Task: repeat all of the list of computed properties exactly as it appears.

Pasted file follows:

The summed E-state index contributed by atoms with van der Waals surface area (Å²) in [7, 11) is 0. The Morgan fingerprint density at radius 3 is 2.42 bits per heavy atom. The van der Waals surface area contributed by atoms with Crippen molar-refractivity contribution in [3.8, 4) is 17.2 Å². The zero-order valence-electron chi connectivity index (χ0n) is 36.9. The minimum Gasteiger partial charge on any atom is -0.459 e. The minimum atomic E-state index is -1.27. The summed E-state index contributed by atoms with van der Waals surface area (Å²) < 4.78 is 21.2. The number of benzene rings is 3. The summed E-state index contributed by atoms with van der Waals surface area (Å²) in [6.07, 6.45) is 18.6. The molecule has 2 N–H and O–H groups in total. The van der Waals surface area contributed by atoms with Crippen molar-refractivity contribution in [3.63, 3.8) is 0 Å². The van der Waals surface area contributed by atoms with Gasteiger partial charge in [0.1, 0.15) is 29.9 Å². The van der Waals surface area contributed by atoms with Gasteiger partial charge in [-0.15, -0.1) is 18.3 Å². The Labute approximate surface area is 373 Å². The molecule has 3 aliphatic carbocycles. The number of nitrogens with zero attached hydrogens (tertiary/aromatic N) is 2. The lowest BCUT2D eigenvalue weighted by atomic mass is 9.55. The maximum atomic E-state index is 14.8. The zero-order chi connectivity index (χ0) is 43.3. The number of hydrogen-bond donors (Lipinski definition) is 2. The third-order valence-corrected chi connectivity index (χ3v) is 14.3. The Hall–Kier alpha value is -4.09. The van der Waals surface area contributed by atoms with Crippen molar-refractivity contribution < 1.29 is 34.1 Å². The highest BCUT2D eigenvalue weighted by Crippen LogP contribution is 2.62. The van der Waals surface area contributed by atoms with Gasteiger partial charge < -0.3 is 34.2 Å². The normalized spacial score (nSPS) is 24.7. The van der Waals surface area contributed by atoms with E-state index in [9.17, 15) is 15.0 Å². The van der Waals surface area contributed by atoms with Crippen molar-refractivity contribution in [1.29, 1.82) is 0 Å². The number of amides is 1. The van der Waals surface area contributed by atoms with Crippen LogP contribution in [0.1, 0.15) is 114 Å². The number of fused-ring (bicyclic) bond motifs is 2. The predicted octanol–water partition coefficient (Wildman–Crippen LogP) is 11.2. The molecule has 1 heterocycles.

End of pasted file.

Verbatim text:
The summed E-state index contributed by atoms with van der Waals surface area (Å²) in [7, 11) is 0. The Morgan fingerprint density at radius 3 is 2.42 bits per heavy atom. The van der Waals surface area contributed by atoms with Crippen molar-refractivity contribution in [3.8, 4) is 17.2 Å². The zero-order valence-electron chi connectivity index (χ0n) is 36.9. The minimum Gasteiger partial charge on any atom is -0.459 e. The minimum atomic E-state index is -1.27. The summed E-state index contributed by atoms with van der Waals surface area (Å²) < 4.78 is 21.2. The number of benzene rings is 3. The summed E-state index contributed by atoms with van der Waals surface area (Å²) in [6.07, 6.45) is 18.6. The molecule has 2 N–H and O–H groups in total. The van der Waals surface area contributed by atoms with Crippen molar-refractivity contribution in [3.63, 3.8) is 0 Å². The van der Waals surface area contributed by atoms with Gasteiger partial charge in [0.1, 0.15) is 29.9 Å². The van der Waals surface area contributed by atoms with Gasteiger partial charge in [-0.15, -0.1) is 18.3 Å². The Labute approximate surface area is 373 Å². The molecule has 3 aliphatic carbocycles. The number of nitrogens with zero attached hydrogens (tertiary/aromatic N) is 2. The lowest BCUT2D eigenvalue weighted by atomic mass is 9.55. The maximum atomic E-state index is 14.8. The zero-order chi connectivity index (χ0) is 43.3. The number of hydrogen-bond donors (Lipinski definition) is 2. The third-order valence-corrected chi connectivity index (χ3v) is 14.3. The Hall–Kier alpha value is -4.09. The van der Waals surface area contributed by atoms with Crippen molar-refractivity contribution < 1.29 is 34.1 Å². The highest BCUT2D eigenvalue weighted by Crippen LogP contribution is 2.62. The van der Waals surface area contributed by atoms with Gasteiger partial charge < -0.3 is 34.2 Å². The normalized spacial score (nSPS) is 24.7. The van der Waals surface area contributed by atoms with E-state index in [9.17, 15) is 15.0 Å². The van der Waals surface area contributed by atoms with Crippen molar-refractivity contribution in [1.29, 1.82) is 0 Å². The number of amides is 1. The van der Waals surface area contributed by atoms with Crippen LogP contribution in [0.1, 0.15) is 114 Å². The number of fused-ring (bicyclic) bond motifs is 2. The predicted octanol–water partition coefficient (Wildman–Crippen LogP) is 11.2. The molecule has 1 heterocycles.